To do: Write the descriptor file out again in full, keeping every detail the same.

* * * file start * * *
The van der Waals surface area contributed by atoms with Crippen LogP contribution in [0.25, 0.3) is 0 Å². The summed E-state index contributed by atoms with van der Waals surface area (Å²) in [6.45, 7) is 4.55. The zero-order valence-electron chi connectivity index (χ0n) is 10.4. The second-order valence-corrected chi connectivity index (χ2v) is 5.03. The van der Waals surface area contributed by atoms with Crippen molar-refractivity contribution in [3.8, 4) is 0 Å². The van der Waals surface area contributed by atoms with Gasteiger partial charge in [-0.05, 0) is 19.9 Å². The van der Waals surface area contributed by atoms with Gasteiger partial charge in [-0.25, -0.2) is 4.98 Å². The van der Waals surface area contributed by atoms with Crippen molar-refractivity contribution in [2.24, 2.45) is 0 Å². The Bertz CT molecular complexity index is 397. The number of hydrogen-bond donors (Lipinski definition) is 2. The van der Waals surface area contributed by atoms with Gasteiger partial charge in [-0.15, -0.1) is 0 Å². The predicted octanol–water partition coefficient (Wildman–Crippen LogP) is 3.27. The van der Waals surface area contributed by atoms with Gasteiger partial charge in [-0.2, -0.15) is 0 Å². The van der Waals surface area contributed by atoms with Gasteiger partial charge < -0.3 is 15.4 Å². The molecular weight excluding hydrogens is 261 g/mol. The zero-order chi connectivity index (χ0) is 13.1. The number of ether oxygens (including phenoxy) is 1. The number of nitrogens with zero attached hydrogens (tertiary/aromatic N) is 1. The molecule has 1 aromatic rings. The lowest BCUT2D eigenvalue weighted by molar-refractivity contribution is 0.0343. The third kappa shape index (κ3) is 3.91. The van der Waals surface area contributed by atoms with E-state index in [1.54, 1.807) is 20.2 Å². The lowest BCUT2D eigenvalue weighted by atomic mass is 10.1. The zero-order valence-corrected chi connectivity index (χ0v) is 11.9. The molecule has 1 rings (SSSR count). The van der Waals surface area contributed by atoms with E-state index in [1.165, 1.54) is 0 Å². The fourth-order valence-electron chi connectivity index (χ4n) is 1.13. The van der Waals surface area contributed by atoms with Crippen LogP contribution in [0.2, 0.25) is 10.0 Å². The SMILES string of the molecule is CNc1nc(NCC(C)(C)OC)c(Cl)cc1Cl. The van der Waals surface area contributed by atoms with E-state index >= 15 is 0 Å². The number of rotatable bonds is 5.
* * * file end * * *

The van der Waals surface area contributed by atoms with Crippen LogP contribution in [0.25, 0.3) is 0 Å². The summed E-state index contributed by atoms with van der Waals surface area (Å²) in [6.45, 7) is 4.55. The zero-order valence-electron chi connectivity index (χ0n) is 10.4. The second-order valence-corrected chi connectivity index (χ2v) is 5.03. The van der Waals surface area contributed by atoms with Crippen molar-refractivity contribution in [3.8, 4) is 0 Å². The van der Waals surface area contributed by atoms with Gasteiger partial charge in [-0.05, 0) is 19.9 Å². The van der Waals surface area contributed by atoms with Gasteiger partial charge in [-0.25, -0.2) is 4.98 Å². The van der Waals surface area contributed by atoms with Crippen molar-refractivity contribution in [2.24, 2.45) is 0 Å². The Bertz CT molecular complexity index is 397. The number of hydrogen-bond donors (Lipinski definition) is 2. The van der Waals surface area contributed by atoms with Gasteiger partial charge in [-0.15, -0.1) is 0 Å². The predicted octanol–water partition coefficient (Wildman–Crippen LogP) is 3.27. The van der Waals surface area contributed by atoms with Gasteiger partial charge in [-0.2, -0.15) is 0 Å². The van der Waals surface area contributed by atoms with Gasteiger partial charge < -0.3 is 15.4 Å². The molecular weight excluding hydrogens is 261 g/mol. The zero-order chi connectivity index (χ0) is 13.1. The number of ether oxygens (including phenoxy) is 1. The number of nitrogens with zero attached hydrogens (tertiary/aromatic N) is 1. The molecule has 1 aromatic rings. The lowest BCUT2D eigenvalue weighted by molar-refractivity contribution is 0.0343. The third kappa shape index (κ3) is 3.91. The van der Waals surface area contributed by atoms with E-state index in [1.54, 1.807) is 20.2 Å². The lowest BCUT2D eigenvalue weighted by atomic mass is 10.1. The zero-order valence-corrected chi connectivity index (χ0v) is 11.9. The molecule has 1 rings (SSSR count). The van der Waals surface area contributed by atoms with E-state index in [1.165, 1.54) is 0 Å². The fourth-order valence-electron chi connectivity index (χ4n) is 1.13. The van der Waals surface area contributed by atoms with Crippen LogP contribution in [0.2, 0.25) is 10.0 Å². The SMILES string of the molecule is CNc1nc(NCC(C)(C)OC)c(Cl)cc1Cl. The van der Waals surface area contributed by atoms with E-state index >= 15 is 0 Å². The number of rotatable bonds is 5.